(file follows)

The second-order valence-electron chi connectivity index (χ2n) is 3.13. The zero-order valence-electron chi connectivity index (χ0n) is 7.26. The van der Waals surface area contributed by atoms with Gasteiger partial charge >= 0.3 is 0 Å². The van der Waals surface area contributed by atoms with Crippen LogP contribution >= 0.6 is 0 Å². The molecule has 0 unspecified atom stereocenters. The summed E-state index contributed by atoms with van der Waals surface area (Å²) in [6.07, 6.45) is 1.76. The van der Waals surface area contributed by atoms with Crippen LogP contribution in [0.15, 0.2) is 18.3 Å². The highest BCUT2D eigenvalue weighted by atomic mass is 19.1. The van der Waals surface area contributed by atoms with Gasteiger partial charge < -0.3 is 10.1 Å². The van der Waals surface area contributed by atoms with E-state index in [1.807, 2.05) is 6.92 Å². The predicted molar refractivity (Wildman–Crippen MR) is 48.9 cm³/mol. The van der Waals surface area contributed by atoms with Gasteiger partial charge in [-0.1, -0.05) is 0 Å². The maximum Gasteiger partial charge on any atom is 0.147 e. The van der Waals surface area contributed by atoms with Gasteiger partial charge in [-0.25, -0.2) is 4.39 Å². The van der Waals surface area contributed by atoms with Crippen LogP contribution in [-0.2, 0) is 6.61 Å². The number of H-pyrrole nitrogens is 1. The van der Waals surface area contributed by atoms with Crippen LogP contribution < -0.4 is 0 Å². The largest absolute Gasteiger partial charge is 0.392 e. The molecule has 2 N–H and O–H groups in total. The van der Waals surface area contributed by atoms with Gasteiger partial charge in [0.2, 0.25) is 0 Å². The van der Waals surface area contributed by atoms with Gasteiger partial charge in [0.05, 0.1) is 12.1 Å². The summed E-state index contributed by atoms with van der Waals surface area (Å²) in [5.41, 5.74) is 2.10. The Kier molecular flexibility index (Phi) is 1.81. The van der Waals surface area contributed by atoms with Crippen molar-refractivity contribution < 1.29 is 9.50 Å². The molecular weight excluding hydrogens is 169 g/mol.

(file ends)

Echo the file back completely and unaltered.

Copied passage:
The second-order valence-electron chi connectivity index (χ2n) is 3.13. The zero-order valence-electron chi connectivity index (χ0n) is 7.26. The van der Waals surface area contributed by atoms with Gasteiger partial charge >= 0.3 is 0 Å². The van der Waals surface area contributed by atoms with Crippen LogP contribution >= 0.6 is 0 Å². The molecule has 0 unspecified atom stereocenters. The summed E-state index contributed by atoms with van der Waals surface area (Å²) in [6.07, 6.45) is 1.76. The van der Waals surface area contributed by atoms with Crippen LogP contribution in [0.15, 0.2) is 18.3 Å². The highest BCUT2D eigenvalue weighted by atomic mass is 19.1. The van der Waals surface area contributed by atoms with Gasteiger partial charge < -0.3 is 10.1 Å². The van der Waals surface area contributed by atoms with E-state index in [1.807, 2.05) is 6.92 Å². The predicted molar refractivity (Wildman–Crippen MR) is 48.9 cm³/mol. The van der Waals surface area contributed by atoms with Gasteiger partial charge in [-0.1, -0.05) is 0 Å². The maximum Gasteiger partial charge on any atom is 0.147 e. The van der Waals surface area contributed by atoms with Gasteiger partial charge in [-0.25, -0.2) is 4.39 Å². The van der Waals surface area contributed by atoms with Crippen LogP contribution in [-0.2, 0) is 6.61 Å². The number of H-pyrrole nitrogens is 1. The van der Waals surface area contributed by atoms with Crippen LogP contribution < -0.4 is 0 Å². The largest absolute Gasteiger partial charge is 0.392 e. The molecule has 2 N–H and O–H groups in total. The van der Waals surface area contributed by atoms with Gasteiger partial charge in [0.2, 0.25) is 0 Å². The van der Waals surface area contributed by atoms with Gasteiger partial charge in [0.05, 0.1) is 12.1 Å². The summed E-state index contributed by atoms with van der Waals surface area (Å²) in [5.41, 5.74) is 2.10. The Kier molecular flexibility index (Phi) is 1.81. The van der Waals surface area contributed by atoms with Crippen molar-refractivity contribution < 1.29 is 9.50 Å². The molecular weight excluding hydrogens is 169 g/mol.